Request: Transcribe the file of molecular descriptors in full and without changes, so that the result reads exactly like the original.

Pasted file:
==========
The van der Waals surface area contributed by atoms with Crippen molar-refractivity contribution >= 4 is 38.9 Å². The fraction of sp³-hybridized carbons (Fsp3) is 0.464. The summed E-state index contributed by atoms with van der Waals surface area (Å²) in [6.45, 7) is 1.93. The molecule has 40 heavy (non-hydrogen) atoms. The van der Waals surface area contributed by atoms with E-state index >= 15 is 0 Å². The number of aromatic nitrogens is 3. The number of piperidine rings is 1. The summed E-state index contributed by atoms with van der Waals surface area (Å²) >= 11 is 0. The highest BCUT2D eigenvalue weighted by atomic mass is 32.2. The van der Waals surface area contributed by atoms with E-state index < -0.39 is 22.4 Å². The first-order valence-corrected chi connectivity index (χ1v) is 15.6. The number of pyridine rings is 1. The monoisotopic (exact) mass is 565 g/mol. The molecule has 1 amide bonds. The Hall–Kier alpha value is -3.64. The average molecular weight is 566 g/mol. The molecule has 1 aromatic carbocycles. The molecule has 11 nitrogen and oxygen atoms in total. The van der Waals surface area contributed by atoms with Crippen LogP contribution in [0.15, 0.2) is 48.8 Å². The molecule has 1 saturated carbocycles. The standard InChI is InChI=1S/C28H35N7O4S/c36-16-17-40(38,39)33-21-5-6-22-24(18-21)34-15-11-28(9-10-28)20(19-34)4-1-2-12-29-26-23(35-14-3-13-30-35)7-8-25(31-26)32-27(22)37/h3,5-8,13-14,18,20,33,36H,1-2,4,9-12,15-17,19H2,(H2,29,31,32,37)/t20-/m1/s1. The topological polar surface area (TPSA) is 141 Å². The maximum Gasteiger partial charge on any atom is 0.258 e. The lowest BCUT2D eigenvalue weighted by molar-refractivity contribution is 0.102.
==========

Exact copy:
The van der Waals surface area contributed by atoms with Crippen molar-refractivity contribution >= 4 is 38.9 Å². The fraction of sp³-hybridized carbons (Fsp3) is 0.464. The summed E-state index contributed by atoms with van der Waals surface area (Å²) in [6.45, 7) is 1.93. The molecule has 40 heavy (non-hydrogen) atoms. The van der Waals surface area contributed by atoms with E-state index >= 15 is 0 Å². The number of aromatic nitrogens is 3. The number of piperidine rings is 1. The summed E-state index contributed by atoms with van der Waals surface area (Å²) >= 11 is 0. The highest BCUT2D eigenvalue weighted by atomic mass is 32.2. The van der Waals surface area contributed by atoms with E-state index < -0.39 is 22.4 Å². The first-order valence-corrected chi connectivity index (χ1v) is 15.6. The number of pyridine rings is 1. The monoisotopic (exact) mass is 565 g/mol. The molecule has 1 amide bonds. The Hall–Kier alpha value is -3.64. The average molecular weight is 566 g/mol. The molecule has 1 aromatic carbocycles. The molecule has 11 nitrogen and oxygen atoms in total. The van der Waals surface area contributed by atoms with Crippen LogP contribution in [0.15, 0.2) is 48.8 Å². The molecule has 1 saturated carbocycles. The standard InChI is InChI=1S/C28H35N7O4S/c36-16-17-40(38,39)33-21-5-6-22-24(18-21)34-15-11-28(9-10-28)20(19-34)4-1-2-12-29-26-23(35-14-3-13-30-35)7-8-25(31-26)32-27(22)37/h3,5-8,13-14,18,20,33,36H,1-2,4,9-12,15-17,19H2,(H2,29,31,32,37)/t20-/m1/s1. The topological polar surface area (TPSA) is 141 Å². The maximum Gasteiger partial charge on any atom is 0.258 e. The lowest BCUT2D eigenvalue weighted by molar-refractivity contribution is 0.102.